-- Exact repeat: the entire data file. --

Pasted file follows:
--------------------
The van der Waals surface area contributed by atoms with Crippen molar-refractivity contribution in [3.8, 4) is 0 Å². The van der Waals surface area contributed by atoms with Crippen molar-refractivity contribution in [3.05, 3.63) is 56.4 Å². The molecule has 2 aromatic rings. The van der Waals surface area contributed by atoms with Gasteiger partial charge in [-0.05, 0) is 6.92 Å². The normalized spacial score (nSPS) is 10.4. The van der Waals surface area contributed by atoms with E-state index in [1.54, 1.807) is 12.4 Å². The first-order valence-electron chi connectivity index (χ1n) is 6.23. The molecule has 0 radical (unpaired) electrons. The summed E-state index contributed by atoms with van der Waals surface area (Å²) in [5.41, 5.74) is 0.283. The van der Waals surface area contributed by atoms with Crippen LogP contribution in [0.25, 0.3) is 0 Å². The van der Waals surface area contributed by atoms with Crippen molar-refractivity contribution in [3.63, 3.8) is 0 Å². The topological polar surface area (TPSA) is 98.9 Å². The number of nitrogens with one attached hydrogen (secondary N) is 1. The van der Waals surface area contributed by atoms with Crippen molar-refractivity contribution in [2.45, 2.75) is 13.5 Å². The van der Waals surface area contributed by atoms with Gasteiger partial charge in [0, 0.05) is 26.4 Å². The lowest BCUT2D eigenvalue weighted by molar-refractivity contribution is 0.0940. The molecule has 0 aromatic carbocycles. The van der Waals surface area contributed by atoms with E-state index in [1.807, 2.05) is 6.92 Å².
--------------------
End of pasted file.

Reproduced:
The van der Waals surface area contributed by atoms with Crippen molar-refractivity contribution in [3.8, 4) is 0 Å². The van der Waals surface area contributed by atoms with Crippen molar-refractivity contribution in [3.05, 3.63) is 56.4 Å². The molecule has 2 aromatic rings. The van der Waals surface area contributed by atoms with Gasteiger partial charge in [-0.05, 0) is 6.92 Å². The normalized spacial score (nSPS) is 10.4. The van der Waals surface area contributed by atoms with E-state index in [1.54, 1.807) is 12.4 Å². The first-order valence-electron chi connectivity index (χ1n) is 6.23. The molecule has 0 radical (unpaired) electrons. The summed E-state index contributed by atoms with van der Waals surface area (Å²) in [5.41, 5.74) is 0.283. The van der Waals surface area contributed by atoms with Crippen LogP contribution in [0.25, 0.3) is 0 Å². The van der Waals surface area contributed by atoms with Crippen molar-refractivity contribution in [3.63, 3.8) is 0 Å². The topological polar surface area (TPSA) is 98.9 Å². The number of nitrogens with one attached hydrogen (secondary N) is 1. The van der Waals surface area contributed by atoms with Crippen molar-refractivity contribution in [2.45, 2.75) is 13.5 Å². The van der Waals surface area contributed by atoms with Gasteiger partial charge in [0, 0.05) is 26.4 Å². The lowest BCUT2D eigenvalue weighted by molar-refractivity contribution is 0.0940. The molecule has 0 aromatic carbocycles. The van der Waals surface area contributed by atoms with E-state index in [1.807, 2.05) is 6.92 Å².